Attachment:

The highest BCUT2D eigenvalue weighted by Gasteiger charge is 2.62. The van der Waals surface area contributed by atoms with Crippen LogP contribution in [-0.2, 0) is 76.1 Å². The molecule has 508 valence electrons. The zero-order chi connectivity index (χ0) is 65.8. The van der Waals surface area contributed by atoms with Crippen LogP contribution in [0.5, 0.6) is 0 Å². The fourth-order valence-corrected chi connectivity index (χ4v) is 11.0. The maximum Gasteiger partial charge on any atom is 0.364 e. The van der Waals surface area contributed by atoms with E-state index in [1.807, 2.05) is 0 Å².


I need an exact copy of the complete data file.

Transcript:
The highest BCUT2D eigenvalue weighted by Gasteiger charge is 2.62. The van der Waals surface area contributed by atoms with Crippen LogP contribution in [-0.2, 0) is 76.1 Å². The molecule has 508 valence electrons. The zero-order chi connectivity index (χ0) is 65.8. The van der Waals surface area contributed by atoms with Crippen LogP contribution in [0.5, 0.6) is 0 Å². The fourth-order valence-corrected chi connectivity index (χ4v) is 11.0. The maximum Gasteiger partial charge on any atom is 0.364 e. The van der Waals surface area contributed by atoms with E-state index in [1.807, 2.05) is 0 Å².